Ask Lambda Legal: Boy Scouts
Q: I am an Eagle Scout and I am gay. Having been involved with the Boy Scouts since I was six years old, I would like to become a scoutmaster for my local troop, but I don’t want to hide my sexual orientation. What should I do?
A: Despite how much the world has changed since the founding of the Boy Scouts of America (BSA) over a century ago, so many young men just like you still can’t openly be themselves in one of the largest youth organizations in the United States. Unfortunately, the national BSA has repeatedly said that local councils must comply with its discriminatory ban on openly gay and bisexual members and leaders, which continues to trouble young scouts and their families across the country. Although the BSA is an organization that teaches the value of respect for others, and not about discrimination, openly gay scouts continue to be punished for standing firm for the values they learned to uphold.
Lesbian, gay or bisexual individuals involved with the BSA have to make a difficult personal decision about whether or not to disclose their sexual orientation and risk retaliation or expulsion. While public opinion increasingly does not support the BSA’s continued discriminatory policy, the law does not currently prohibit it.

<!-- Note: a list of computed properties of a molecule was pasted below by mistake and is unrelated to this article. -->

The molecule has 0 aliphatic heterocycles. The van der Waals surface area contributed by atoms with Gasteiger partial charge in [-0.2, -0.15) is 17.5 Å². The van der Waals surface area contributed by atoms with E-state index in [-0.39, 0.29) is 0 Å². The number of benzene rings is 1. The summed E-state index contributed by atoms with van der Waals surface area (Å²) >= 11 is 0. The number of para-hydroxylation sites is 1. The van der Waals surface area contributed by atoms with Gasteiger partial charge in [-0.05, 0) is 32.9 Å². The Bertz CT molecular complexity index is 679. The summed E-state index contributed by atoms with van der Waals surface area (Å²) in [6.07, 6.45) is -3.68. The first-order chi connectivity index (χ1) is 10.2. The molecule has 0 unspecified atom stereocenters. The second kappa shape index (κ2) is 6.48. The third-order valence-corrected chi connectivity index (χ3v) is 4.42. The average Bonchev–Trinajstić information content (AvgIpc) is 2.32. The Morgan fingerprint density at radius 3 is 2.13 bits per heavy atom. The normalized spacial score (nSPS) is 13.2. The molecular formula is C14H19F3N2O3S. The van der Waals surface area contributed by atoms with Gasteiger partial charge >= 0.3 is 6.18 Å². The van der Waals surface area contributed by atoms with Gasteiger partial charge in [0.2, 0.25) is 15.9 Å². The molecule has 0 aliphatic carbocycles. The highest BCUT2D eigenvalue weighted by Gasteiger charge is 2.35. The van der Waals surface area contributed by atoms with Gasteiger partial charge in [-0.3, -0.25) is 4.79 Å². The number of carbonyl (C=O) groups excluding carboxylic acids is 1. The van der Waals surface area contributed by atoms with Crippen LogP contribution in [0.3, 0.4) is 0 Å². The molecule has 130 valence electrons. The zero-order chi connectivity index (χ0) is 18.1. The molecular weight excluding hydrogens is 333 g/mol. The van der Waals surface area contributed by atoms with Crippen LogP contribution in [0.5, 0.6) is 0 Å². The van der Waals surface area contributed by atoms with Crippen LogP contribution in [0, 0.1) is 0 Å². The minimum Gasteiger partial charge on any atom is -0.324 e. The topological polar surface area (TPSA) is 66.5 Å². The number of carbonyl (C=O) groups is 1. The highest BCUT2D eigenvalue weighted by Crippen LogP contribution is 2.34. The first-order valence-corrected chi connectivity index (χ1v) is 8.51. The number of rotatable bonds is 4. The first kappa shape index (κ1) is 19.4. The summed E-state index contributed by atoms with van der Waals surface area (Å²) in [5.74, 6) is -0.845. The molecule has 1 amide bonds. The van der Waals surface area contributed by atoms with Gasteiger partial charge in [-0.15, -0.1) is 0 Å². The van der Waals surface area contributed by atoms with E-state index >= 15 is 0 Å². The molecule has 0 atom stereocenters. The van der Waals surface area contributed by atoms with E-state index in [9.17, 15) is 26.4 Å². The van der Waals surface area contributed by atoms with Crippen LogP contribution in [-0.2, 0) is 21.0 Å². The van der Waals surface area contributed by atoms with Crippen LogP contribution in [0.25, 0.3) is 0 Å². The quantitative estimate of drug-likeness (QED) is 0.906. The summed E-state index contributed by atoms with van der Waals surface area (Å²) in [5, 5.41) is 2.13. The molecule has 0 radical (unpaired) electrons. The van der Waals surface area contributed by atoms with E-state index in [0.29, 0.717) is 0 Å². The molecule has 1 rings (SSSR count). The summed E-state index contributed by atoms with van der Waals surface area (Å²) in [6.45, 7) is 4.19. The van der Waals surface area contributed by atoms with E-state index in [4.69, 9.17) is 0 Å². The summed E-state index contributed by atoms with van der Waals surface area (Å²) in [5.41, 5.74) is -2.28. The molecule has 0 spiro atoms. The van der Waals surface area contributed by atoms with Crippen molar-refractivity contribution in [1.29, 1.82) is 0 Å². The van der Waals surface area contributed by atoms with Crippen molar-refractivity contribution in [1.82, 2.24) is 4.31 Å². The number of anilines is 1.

Back in 1992, Lambda Legal filed a landmark case on behalf of Eagle Scout James Dale against the BSA and its local Scouting Council in New Jersey, after the BSA barred Dale from continuing to serve as an adult scout troop leader because he is gay. Lambda Legal argued his case all the way to the U.S. Supreme Court, which, in 2000, held that the BSA is a private group whose constitutional right of expression allows it to exclude openly gay people from its adult leadership positions.
Since the Supreme Court’s ruling, families, parents, religious groups, corporations, cities and schools have determined that antigay discrimination is unhealthy for all kids and ended their financial and other support for the BSA. Lambda Legal continues to assist those who are choosing not to support that discrimination.
In 2010, Lambda Legal filed a friend-of-the-court brief to support the City of Philadelphia's decision to stop subsidizing the Cradle of Liberty Council of the BSA’s harmful discrimination. The brief argues that although the Boy Scouts are entitled to express their beliefs, as recognized in the Dale case, discrimination nevertheless causes harm. The City of Philadelphia is not required to continue to subsidize the local Boy Scouts Council’s discriminatory conduct by giving it exclusive, rent-free use of a city-owned building on the taxpayers’ dime.
The BSA is entitled to its harmful and discriminatory membership and leadership restrictions, and has chosen to continue them, resisting the efforts of many people—including many former boy scouts and adult scout leaders—to change them. But the Constitution does not require that antigay groups receive public subsidies to facilitate their discrimination.
Please note that this is not legal advice. If you are concerned about legal issues like government subsidizing the Boy Scouts in your town, contact Lambda Legal’s Help Desk.
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